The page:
Unlike my usual habit, I drew the picture from right to left.  I wanted to make sure there’d be enough room to include the shell, though I wasn’t certain I would put it into the drawing.  So I began at the far right, getting that much beloved frog teapot in there.  And I spent most of the session working on it, later adding the blue jay figurine and only getting to the seashell at the very last.  This is the second drawing of the objects from this alternate angle.  (If perchance you’re just discovering this blog, these objects have a complicated story.)

I was drawing in very low light — which I enjoy — using the fading late afternoon light of an eastern facing window on this cloudy summer day, concluding the drawing with the day’s last faint illumination.

arranging the table

blue jay and frog teapot2

Looking at the still life objects from a different side of the table produces a different vibe.  I want to do more such drawings so I can make a better decision about how to set the table in the painting.

Blogging about the still life table helps me immensely too.  As I try to explain the visual questions in writing, drawing and through photography, I find that I get additional ideas.

questions and more questions

100_1990

What do you do when you don’t know where the line is?

Here’s part of the merit in drawing things from new angles.  You have to rediscover some of the fundamental qualities.  Shouldn’t that heighten one’s powers of observation?

And the merit of doing studies generally is that you create an occasion for just living in the moment visually.  If you let yourself escape the need to have things exact, you gain the chance to strive after making them more exact.  I let go of the line in order to find it.  I let myself be willing to put it down wrong.  And each time you do that you increase the chances of getting it right.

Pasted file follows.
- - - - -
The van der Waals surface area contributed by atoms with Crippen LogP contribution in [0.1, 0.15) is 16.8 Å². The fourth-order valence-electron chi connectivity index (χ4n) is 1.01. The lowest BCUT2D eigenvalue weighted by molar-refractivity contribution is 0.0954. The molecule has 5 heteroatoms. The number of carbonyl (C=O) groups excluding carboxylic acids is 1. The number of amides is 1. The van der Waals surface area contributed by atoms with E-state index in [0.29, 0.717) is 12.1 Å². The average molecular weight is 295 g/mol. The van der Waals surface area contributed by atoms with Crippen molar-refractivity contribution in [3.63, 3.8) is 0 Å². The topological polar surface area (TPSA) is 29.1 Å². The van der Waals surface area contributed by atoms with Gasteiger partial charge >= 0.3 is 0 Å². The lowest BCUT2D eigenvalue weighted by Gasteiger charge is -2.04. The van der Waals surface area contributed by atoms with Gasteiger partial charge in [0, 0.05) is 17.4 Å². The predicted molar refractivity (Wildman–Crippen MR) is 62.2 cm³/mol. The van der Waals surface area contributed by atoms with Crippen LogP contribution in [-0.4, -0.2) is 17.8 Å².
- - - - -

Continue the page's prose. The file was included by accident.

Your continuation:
But the other way of finding out the line’s location is to draw with masses instead.  I make a broad patch of color with some careless swipes of parallel strokes.  I estimate how large a swath of color to make.  Afterwards if I get a better sense of one line’s relation to another I venture to draw that contour.

blue jay turned

I notice certain mistakes.  I decide to leave them be.  To remove them makes the thought process too fussy.  I just draw over things, if it’s possible.  And if it’s not I pursue the features that remain.

The relative sizes and interrelationships of all the things are so complex and intriguing.  The precise curve of a line can be very beautiful and interesting to chase.

blue jay figurine and frog teapot different angle further (4)

I have other things on my mind sometimes.  But drawing is also escape.  Or, it’s as much escape as one is likely to get.

 

a not boring sameness

bird and frog teapot 2 june 19

While the recent compositional drawings are occasionally boring but necessary, I find that drawing the individual objects — even drawing them over and over again — always brings some new delight.

I feel like I am beginning to get a handle on the relationship between the frog teapot and the blue jay figurine next to it.